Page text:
The First Spacewalk of 2020 Has an All-Female Crew

Jessica Meir and Christina Koch are stepping outside the ISS today to install new lithium-ion batteries.
Chris Young
The photo credit line may appear like thisNASA

The first spacewalk in 2020 is also the second in history to be conducted by an all-female crew.

The walk, which will see astronauts Jessica Meir and Christina Koch replace batteries on solar arrays on the International Space Station, started on Wednesday morning and is being broadcast worldwide by NASA.


An all-female spacewalk

Meir and Koch already made history in October of last year when they carried out the very first all-female spacewalk. An all-female spacewalk planned for before October of last year had to be canceled due to a lack of spacesuits.

The two astronauts are replacing nickel-hydrogen batteries with new lithium-ion batteries that are able to store power generated by the solar arrays on the ISS's port truss, NASA reports.

The spacewalk is underway at the time of writing. Live coverage started at 5:30 a.m. EST on NASA Television and the agency’s website.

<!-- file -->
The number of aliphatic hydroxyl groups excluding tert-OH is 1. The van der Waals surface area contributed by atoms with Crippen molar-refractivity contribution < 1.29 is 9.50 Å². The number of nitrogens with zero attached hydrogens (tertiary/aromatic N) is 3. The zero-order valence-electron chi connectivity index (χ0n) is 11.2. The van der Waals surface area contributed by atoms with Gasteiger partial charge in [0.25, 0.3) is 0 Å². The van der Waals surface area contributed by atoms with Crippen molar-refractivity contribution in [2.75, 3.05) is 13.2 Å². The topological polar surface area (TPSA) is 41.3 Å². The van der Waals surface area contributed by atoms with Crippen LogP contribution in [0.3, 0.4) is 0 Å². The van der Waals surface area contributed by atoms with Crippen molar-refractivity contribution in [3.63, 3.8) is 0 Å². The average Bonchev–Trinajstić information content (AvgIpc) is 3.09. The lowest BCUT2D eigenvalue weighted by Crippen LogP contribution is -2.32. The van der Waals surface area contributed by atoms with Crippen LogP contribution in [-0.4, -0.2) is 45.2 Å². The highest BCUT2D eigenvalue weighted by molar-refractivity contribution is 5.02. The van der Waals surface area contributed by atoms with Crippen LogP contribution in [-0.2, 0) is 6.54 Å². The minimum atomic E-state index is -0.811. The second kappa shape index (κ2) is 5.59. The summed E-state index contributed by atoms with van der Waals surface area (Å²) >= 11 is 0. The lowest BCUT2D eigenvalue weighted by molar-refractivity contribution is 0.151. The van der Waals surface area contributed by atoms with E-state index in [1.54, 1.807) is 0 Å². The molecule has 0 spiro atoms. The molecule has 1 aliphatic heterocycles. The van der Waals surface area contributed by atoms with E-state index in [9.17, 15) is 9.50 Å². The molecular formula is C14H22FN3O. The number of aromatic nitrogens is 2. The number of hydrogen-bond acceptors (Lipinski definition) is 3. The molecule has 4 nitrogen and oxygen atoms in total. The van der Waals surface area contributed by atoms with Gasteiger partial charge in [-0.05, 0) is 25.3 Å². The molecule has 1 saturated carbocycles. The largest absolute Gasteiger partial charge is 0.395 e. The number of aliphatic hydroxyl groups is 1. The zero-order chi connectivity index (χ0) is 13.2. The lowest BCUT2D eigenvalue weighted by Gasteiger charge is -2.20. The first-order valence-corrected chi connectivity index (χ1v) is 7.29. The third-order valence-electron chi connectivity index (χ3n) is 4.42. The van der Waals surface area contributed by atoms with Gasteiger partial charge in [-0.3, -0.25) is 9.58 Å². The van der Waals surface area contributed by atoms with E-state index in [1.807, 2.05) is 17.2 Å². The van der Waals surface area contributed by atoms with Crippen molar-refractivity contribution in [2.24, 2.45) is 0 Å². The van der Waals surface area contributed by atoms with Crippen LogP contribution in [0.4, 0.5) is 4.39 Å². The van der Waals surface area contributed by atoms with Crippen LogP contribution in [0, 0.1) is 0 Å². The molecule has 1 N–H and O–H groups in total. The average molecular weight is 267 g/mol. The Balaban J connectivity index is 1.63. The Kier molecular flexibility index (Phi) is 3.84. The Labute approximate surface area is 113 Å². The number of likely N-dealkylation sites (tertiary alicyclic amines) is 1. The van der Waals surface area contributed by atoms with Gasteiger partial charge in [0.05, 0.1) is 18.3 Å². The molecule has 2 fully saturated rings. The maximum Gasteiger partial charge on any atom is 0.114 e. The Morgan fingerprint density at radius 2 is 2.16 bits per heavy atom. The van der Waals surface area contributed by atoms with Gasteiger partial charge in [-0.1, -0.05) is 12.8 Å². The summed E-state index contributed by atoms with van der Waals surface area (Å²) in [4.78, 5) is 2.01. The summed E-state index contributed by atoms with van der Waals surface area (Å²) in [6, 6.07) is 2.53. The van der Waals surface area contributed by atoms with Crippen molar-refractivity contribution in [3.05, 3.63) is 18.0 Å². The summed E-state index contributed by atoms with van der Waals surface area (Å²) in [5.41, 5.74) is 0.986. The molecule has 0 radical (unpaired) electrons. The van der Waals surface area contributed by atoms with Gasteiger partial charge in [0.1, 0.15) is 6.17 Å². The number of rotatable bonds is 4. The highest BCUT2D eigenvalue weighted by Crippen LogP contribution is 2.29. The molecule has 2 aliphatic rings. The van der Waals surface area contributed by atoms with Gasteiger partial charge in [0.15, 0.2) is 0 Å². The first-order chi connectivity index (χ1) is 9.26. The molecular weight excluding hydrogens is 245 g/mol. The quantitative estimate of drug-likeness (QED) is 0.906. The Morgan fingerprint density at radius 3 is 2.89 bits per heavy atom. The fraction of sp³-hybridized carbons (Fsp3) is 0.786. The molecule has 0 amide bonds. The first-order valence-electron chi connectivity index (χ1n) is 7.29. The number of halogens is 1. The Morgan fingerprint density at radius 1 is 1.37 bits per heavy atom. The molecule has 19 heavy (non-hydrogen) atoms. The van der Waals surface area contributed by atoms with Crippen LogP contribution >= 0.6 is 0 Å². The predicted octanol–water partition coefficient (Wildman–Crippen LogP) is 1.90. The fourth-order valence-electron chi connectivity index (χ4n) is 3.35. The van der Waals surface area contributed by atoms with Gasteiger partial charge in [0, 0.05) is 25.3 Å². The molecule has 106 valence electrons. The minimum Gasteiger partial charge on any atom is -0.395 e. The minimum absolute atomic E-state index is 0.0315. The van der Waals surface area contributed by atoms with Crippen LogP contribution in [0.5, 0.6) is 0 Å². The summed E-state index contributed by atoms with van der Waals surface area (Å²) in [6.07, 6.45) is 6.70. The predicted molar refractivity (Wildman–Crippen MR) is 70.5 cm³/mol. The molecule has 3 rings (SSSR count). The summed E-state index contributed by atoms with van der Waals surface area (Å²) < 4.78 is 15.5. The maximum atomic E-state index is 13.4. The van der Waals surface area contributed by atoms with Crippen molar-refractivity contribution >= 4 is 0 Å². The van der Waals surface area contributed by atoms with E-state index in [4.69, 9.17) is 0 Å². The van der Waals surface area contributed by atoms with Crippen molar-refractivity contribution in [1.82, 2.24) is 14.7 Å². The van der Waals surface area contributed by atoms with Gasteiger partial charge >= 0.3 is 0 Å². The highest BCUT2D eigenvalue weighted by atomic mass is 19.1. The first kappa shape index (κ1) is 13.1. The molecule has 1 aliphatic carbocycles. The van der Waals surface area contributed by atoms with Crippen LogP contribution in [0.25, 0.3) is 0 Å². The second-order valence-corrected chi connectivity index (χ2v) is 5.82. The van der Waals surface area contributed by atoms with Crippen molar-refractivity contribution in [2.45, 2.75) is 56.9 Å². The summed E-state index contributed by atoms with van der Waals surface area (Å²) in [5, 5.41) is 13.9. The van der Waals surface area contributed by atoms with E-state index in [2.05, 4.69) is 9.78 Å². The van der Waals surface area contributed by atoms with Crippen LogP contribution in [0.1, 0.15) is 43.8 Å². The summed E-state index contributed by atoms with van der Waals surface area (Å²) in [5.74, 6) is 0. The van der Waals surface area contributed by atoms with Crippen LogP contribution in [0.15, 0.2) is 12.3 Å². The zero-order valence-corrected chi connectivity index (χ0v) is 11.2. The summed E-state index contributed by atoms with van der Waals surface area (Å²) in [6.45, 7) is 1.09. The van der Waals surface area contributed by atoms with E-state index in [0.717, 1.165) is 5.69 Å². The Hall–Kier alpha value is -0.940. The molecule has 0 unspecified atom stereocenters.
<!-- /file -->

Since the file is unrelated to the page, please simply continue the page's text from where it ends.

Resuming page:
The batteries were sent up to the station in September aboard the Japanese H-II Transfer Vehicle.

Only part of the operation is being carried out today. The batteries will be fully installed after a second spacewalk scheduled for Monday.

As CNN reports, today's spacewalk will be the second spacewalk for Meir and the fifth for Koch.

The 225th spacewalk conducted at the ISS

Meir and Koch are now part of NASA's rich history, with NASA saying that Wednesday's spacewalk is the 225th to have been conducted at the International Space Station.

All of this is part of the overall upgrade of the ISS's power system that began with a similar battery replacement carried out during spacewalks in January 2017.

If the battery replacement goes smoothly, NASA astronaut Andrew Morgan and space station Commander Luca Parmitano from the European Space Agency will carry out their own spacewalk on January 25.

They will finish installing the Alpha Magnetic Spectrometer's (AMS) new cooling apparatus, a system that is designed to search for dark matter and antimatter in the universe.


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